Jakarta had the largest mobilisations. Workers travelled to the capital from outlying industrial areas and the satellite cities of Bekasi, Tangerang and Depok. Most of the rallies centred on the State Palace in Central Jakarta, where thousands of workers from different organisations had gathered after marching from the nearby Hotel Indonesia traffic circle.

Prominent at the Jakarta protests was the Indonesian People’s United Resistance (PPRI), an alliance of around 30 trade unions, student, women activists and social and political organisations. Formed in March specifically for May Day, PPRI includes the leftist Political Union of the Poor, the left-wing trade union United Indonesian Labour Movement, KASBI sectoral unions, the Indonesian Transportation Trade Union of Struggle, the Indonesian Labour Forum of Struggle, the Association of Independent Trade Unions, the Indonesian Labour Union Confederation, the Association of Indonesian Plantation Entrepreneurs, the Awakening Trade Union, the Greater Jakarta Trade Union, Indonesian Trade Union Jakarta, sectoral unions belonging to the All-Indonesia Workers Union Federation, as well as AJI and youth organisations such as the Indonesian Youth Front for Struggle and the Indonesian Student Union.

In speeches and leaflets handed out at the rally, the PPRI said the administration of President Susilo Bambang Yudhoyono is a capitalist regime that fails to bring prosperity to the ordinary people, particularly the working class. The PPRI raised three main demands: a 50% minimum wage rise; the abolition of contract labour and outsourcing; and social security and the full right to form trade unions.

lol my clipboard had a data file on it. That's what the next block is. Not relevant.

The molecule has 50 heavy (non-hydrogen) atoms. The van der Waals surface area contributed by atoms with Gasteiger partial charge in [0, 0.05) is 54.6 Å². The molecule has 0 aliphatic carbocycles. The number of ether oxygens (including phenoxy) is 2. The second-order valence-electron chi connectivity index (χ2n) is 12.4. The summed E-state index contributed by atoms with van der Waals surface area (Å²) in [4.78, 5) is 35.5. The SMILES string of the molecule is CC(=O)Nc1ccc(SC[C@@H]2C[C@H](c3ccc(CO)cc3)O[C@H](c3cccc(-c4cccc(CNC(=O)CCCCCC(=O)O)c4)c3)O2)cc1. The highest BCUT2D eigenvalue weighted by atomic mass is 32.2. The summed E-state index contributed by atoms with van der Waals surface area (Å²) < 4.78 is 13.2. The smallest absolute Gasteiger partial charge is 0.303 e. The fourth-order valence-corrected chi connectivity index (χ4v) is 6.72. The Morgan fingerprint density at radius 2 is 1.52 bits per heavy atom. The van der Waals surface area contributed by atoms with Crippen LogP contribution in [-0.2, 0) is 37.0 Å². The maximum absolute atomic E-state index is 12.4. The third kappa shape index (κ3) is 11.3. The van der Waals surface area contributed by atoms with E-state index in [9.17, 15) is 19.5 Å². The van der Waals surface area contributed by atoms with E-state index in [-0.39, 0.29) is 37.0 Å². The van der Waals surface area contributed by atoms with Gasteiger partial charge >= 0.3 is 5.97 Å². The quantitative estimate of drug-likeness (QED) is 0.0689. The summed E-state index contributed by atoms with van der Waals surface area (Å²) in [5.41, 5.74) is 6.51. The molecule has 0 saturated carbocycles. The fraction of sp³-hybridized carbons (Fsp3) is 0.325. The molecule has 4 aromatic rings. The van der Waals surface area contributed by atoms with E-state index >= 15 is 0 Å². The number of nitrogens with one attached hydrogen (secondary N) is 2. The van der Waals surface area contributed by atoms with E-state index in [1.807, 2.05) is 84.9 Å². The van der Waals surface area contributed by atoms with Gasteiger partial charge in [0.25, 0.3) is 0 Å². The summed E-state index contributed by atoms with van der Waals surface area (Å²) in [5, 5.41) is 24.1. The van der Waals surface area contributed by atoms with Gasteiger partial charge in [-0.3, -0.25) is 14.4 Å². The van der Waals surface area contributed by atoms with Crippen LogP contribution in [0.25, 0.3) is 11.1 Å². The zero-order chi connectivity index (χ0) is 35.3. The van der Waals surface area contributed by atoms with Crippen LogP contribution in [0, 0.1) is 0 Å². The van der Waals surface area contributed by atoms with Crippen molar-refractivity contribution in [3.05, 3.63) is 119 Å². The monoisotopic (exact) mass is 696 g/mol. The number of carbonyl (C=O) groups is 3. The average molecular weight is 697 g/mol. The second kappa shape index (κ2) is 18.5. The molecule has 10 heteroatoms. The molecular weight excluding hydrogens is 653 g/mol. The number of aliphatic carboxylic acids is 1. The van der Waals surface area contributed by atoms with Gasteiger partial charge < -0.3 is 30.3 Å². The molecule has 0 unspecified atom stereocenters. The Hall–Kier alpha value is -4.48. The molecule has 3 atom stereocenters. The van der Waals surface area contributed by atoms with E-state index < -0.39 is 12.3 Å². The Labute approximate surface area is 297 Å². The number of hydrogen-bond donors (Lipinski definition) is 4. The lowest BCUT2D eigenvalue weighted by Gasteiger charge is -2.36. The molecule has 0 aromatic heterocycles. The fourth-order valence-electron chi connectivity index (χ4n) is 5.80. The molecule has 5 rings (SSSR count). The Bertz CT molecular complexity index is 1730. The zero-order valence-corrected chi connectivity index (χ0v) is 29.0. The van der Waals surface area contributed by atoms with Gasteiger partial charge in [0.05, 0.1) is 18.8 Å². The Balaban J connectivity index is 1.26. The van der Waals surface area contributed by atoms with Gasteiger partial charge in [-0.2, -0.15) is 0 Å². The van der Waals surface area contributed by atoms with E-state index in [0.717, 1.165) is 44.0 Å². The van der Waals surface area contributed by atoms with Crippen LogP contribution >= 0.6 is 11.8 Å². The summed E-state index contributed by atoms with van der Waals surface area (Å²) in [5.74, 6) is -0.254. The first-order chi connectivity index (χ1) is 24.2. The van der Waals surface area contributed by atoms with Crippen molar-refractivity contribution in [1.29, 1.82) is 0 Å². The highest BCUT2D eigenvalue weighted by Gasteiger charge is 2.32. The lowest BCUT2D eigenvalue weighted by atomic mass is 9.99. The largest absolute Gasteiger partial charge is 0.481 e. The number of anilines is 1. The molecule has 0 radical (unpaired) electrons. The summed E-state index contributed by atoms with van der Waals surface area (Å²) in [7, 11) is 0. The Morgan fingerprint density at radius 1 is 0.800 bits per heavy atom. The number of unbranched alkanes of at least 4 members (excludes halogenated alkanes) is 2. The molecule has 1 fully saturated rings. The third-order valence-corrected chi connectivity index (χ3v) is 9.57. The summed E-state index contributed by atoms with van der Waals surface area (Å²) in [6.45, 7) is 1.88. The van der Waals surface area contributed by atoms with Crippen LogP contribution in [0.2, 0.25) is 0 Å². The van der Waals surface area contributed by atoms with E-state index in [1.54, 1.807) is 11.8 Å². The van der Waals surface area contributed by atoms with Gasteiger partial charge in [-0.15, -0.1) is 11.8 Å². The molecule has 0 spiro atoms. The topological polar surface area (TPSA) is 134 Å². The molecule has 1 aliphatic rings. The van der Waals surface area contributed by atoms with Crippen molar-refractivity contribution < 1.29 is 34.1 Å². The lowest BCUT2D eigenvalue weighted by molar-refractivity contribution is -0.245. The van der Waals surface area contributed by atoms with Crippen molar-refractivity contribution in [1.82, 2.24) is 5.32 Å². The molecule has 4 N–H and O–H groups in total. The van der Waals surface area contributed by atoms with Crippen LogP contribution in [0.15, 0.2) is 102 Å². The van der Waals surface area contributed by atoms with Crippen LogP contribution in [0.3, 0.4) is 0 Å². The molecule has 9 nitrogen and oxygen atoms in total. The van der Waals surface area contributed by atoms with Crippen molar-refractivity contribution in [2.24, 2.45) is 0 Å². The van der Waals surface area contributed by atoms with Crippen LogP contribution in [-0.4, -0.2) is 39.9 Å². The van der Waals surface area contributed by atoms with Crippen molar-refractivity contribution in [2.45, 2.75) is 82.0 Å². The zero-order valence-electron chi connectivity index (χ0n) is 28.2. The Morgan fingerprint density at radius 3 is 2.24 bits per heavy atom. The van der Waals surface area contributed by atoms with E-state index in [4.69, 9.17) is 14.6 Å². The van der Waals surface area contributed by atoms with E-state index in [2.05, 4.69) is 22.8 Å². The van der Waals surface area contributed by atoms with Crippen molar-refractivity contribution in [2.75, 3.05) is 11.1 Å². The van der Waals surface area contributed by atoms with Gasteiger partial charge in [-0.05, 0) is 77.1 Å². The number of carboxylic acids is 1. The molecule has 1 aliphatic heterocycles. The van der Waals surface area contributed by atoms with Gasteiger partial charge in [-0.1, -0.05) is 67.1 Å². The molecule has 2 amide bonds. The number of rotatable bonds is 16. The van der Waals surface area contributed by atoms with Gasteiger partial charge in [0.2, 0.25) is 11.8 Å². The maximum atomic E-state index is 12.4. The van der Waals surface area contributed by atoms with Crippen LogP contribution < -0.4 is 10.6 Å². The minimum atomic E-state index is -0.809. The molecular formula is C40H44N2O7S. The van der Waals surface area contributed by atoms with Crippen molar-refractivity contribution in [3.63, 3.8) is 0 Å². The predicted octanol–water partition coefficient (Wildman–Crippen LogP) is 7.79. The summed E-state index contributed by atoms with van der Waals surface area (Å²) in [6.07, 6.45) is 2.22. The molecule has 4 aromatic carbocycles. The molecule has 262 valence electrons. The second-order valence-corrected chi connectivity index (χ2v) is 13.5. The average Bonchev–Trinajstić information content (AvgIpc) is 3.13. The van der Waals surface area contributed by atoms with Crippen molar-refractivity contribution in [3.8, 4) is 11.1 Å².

Yudhoyono meanwhile – who for the last three years has stayed well away from the Palace on May 1 – spent the day visiting factories in Bogor, West Java, accompanied by former labour activist and People’s Democratic Party (PRD) leader Dita Indah Sari, who is now the spokesperson for labour and transmigration minister Muhaimin Iskandar. Sari was earlier criticised by union leaders for defending Iskandar after Labour Department officials were accused of giving 300 trade unionists 110,000 rupiah (US$13) and a hamper of food and cooking oil to stop them protesting on May Day.

Free trade agreement

Also in Jakarta, workers from the SPN protested at the DPR, demanding the cancellation of the ASEAN-China Free Trade Agreement (ACFTA), which they said is “paralysing the people’s economy in all sectors”. They also called for immediate ratification of the BPJS law and the eradication of the judicial mafia, particularly in relation to industrial relations.

The ACFTA, which came in to full effect last year, has resulted in a deluge of Chinese products into domestic markets, threatening local industries. According to a recent survey by the Ministry of Industry, the ACFTA has brought a sharp increase in raw material imports, a decrease in domestic product sales, a decline in producers’ profits and declining employment. The most affected industrial sectors were textiles, furniture, metals, machinery and electronics.

Protesters from the SPN and the Trade Union Association also rallied at the Department of Labour and Transmigration, where they rejected outsourcing and called for the ratification of the SJSN law.

A rally by the Indonesian People’s Opposition Front (FORI) clashed with police who prevented workers from entering the Soekarno-Hatta International Airport. Unable to break through the police blockade, protesters gave speeches at the airport entrance rejecting contract labour and outsourcing.